Discipline: Social Studies

Grade Level: 10th

Course: Advanced Placement United States History

©Literacy Design Collaborative. September 2011

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The Cold War
What
Results?
  • Student Work Samples
    • Within the Literacy Design Collaborative (LDC) framework, student work samples answer the critical question, "What Results?" The inclusion of student work within the module design provides teachers insight into how to improve the quality of the teaching task and the feedback they give on student strengths and challenges.

  • Classroom Assessment Task
    • Background to share with students (optional):

      This task will be the final graded assessment for the unit on the 1950s and Cold War. Students will have 55 minutes of class time to read 10 primary source documents and respond to the classroom assessment task with an argumentative/evaluation essay that includes their own knowledge of the time period, as well as evidence from the documents.

      Classroom assessment task:

      To what extent was America in the 1920s and 1950s similar? After reading primary sources, write an essay that discusses the social, economic, and foreign policy characteristics of the 1920s and the 1950s and evaluates the degree to which they were similar. Be sure to support your position with evidence from the texts.

      Reading texts:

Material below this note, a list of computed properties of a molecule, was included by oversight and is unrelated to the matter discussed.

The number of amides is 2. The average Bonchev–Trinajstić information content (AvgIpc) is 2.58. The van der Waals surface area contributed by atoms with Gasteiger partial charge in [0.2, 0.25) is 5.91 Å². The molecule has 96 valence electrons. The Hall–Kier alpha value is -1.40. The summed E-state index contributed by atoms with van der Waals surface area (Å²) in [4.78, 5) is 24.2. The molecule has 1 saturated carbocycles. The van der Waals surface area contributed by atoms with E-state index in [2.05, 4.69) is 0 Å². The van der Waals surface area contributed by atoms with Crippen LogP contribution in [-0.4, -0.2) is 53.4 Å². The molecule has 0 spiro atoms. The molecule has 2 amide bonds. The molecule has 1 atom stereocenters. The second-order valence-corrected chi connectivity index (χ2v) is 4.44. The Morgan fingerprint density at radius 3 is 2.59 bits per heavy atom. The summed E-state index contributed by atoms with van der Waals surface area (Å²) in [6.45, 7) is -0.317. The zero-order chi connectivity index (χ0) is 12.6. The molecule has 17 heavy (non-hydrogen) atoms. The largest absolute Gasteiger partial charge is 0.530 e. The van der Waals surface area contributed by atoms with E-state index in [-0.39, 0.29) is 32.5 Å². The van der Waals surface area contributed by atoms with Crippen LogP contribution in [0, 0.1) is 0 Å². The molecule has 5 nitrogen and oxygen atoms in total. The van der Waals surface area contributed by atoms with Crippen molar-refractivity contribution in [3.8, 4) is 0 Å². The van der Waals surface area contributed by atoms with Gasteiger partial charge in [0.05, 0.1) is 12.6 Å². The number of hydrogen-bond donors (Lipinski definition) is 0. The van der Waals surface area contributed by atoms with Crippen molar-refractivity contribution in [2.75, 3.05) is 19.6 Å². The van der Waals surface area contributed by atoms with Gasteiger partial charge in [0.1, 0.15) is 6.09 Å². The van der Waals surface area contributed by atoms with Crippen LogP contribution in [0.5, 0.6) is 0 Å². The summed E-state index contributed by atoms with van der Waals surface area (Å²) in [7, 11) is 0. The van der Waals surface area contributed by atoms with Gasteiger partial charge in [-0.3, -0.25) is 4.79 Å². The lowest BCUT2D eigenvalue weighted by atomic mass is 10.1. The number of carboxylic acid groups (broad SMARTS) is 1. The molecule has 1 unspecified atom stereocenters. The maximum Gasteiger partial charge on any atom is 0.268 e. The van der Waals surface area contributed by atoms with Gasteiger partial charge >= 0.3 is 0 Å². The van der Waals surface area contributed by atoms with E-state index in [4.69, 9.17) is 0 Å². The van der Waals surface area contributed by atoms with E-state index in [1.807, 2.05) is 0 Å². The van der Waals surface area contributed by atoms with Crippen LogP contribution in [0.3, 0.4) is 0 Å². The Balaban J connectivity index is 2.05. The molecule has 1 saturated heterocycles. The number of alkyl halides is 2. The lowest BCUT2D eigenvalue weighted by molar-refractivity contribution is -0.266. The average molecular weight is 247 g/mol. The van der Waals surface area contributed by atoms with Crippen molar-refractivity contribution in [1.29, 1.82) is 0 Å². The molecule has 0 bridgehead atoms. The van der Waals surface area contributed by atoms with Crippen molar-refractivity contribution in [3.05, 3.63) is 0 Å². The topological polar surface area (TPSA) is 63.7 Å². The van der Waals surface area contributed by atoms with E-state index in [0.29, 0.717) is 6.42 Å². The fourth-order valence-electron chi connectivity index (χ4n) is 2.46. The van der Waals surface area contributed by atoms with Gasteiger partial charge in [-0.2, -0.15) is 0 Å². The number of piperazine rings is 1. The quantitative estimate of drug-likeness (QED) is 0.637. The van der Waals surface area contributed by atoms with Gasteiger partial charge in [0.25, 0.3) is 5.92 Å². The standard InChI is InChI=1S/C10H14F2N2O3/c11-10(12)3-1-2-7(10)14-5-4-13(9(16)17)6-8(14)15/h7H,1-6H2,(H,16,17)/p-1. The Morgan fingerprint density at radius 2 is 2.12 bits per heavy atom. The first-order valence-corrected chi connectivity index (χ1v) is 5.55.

10 primary source documents

  • Argumentation Classroom Assessment Rubric
    • Meets Expectations

      Focus

      Addresses the prompt and stays on task; provides a generally convincing response.

      Reading/Research

      Demonstrates generally effective use of reading material to develop an argument

      Controlling Idea

      Establishes a credible claim, and supports an argument that is logical and generally convincing.

      L2: Acknowledges competing arguments while defending the claim

      Development

      Develops reasoning to support claim; provides evidence from text in the form of examples or explanations relevant to the argument.

      L3: Makes a relevant connection that supports argument

      Organization

      Applies an appropriate text structure to address specific requirements of the prompt

      Conventions

      Demonstrates a command of standard English conventions and cohesion; employs language and tone appropriate to audience and purpose

      Not Yet

      Focus

      Attempts to address prompt but lacks focus or is off-task.

      Reading/Research

      Demonstrates weak use of reading material to develop argument.

      Controlling Idea

      Establishes a claim and attempts to support an argument but is not convincing.

      L2: Attempts to acknowledge competing arguments.

      Development

      Reasoning is not clear; examples or explanations are weak or irrelevant.

      L3: Connection is weak or not relevant.

      Organization

      Provides an ineffective structure; composition does not address requirements of the prompt.

      Conventions

      Demonstrates a weak command of standard English conventions; lacks cohesion; language and tone are not appropriate to audience and purpose.

  • Teacher Work Section
    • Here are added thoughts about teaching this module:

      • In teaching this unit again, I would reduce the number of documents for the classroom assessment task. There was not enough time for students to really show their writing skills and develop the essay.
  • Appendix
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